Community reading activities seem to be popular nationwide, but we’re not aware of any “One Book, One State” programs. North Carolina might be coming close with Timothy Tyson’s Blood Done Sign My Name. Wake County has just selected the book for its 2006 “Wake Reads Together,” following close behind Rocky Mount’s pick of the same book for its “One Book, One Community” program. New Hanover County chose Blood Done Sign My Name for a similar program earlier this year, and the current crop of freshman at UNC-Chapel Hill read it over the summer.
Tyson’s compelling history of a racially-motivated murder in Oxford, N.C. in 1970 is interwoven with an honest autobiographical account. Blood Done Sign My Name is a great starting point for a community-wide discussion about race and how we remember the past. If North Carolina were to give “One Book, One State” a try, this book would be an excellent choice.
One of the most memorable characters in North Carolina literature returns with the release today of The Life All Around Me by Ellen Foster, by Kaye Gibbons. Ellen Foster, Gibbons’s 1997 novel, opened with the unforgettable line: “When I was little I would think of ways to kill my Daddy.” The novel received national attention when it was selected for Oprah’s book club.
The Life All Around Me finds Ellen Foster at 15, applying for early admission to Harvard, thriving despite her troubled childhood, and still living in North Carolina.
The schedule for the North Carolina Festival for the Book, coming to Duke this spring, is an impressive one. The festival, formerly the North Carolina Literary Festival, is a biennial event that rotates between Duke, North Carolina State, and UNC. The four-day event highlights North Carolina authors and readers, but will also bring in nationally-known writers including Tom Wolfe, Barbara Kingsolver, Pat Conroy, and Roy Blount, Jr.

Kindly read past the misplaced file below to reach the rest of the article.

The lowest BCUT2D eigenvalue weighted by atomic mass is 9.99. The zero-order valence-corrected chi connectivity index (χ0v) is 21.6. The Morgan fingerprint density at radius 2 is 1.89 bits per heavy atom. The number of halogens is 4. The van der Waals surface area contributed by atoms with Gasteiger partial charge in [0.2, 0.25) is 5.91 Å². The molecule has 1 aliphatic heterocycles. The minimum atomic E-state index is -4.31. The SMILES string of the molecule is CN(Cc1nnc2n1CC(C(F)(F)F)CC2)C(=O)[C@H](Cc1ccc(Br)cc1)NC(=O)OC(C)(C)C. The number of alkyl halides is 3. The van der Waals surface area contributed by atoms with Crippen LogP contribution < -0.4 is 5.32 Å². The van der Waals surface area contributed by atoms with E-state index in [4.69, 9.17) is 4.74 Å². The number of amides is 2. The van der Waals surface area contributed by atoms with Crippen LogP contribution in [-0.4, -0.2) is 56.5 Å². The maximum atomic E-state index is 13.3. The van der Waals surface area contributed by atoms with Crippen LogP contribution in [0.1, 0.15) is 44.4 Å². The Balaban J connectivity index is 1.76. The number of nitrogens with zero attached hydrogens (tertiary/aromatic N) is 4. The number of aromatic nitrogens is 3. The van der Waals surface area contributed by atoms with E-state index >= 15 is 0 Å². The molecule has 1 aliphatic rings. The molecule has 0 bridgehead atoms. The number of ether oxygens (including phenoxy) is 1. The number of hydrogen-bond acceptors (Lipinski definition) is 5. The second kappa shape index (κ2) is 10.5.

The North Carolina Arts Council, in cooperation with the state poet laureate, Kathryn Stripling Byer, is featuring a “Poet of the Week” on its website.
Community reading programs are popping up all over North Carolina. We can’t think of a better way to get to know your neighbors, especially when the books chosen deal with the history and culture of our state. Folks throughout western North Carolina are participating in the fourth annual “Together We Read” program by reading and discussing The Road, John Ehle’s 1967 novel about the coming of the railroad to the North Carolina mountains. Ehle will be honored on Wednesday at a program at Western Carolina University.
Ehle’s 1965 non-fiction book, The Free Men, about the Civil Rights movement in Chapel Hill in the early 1960s, is an excellent companion to Timothy Tyson’s Blood Done Sign My Name. Tyson’s book has been a popular choice for community reading programs, already used in Wilmington and at the University of North Carolina at Chapel Hill.
We’ve heard a lot lately about Amazon.com’s offer of the Penguin Classics Library Complete Collection. For only $7,989.50, you’ll receive all 1,082 books in the collection. Before we rush to place our order, we thought we’d have a look to see how many North Carolinians were represented. We found three: Charles Chesnutt, Harriet Jacobs, and O. Henry. Since our interest lies primarily in Tar Heel authors, perhaps it would be more economical to order a la carte.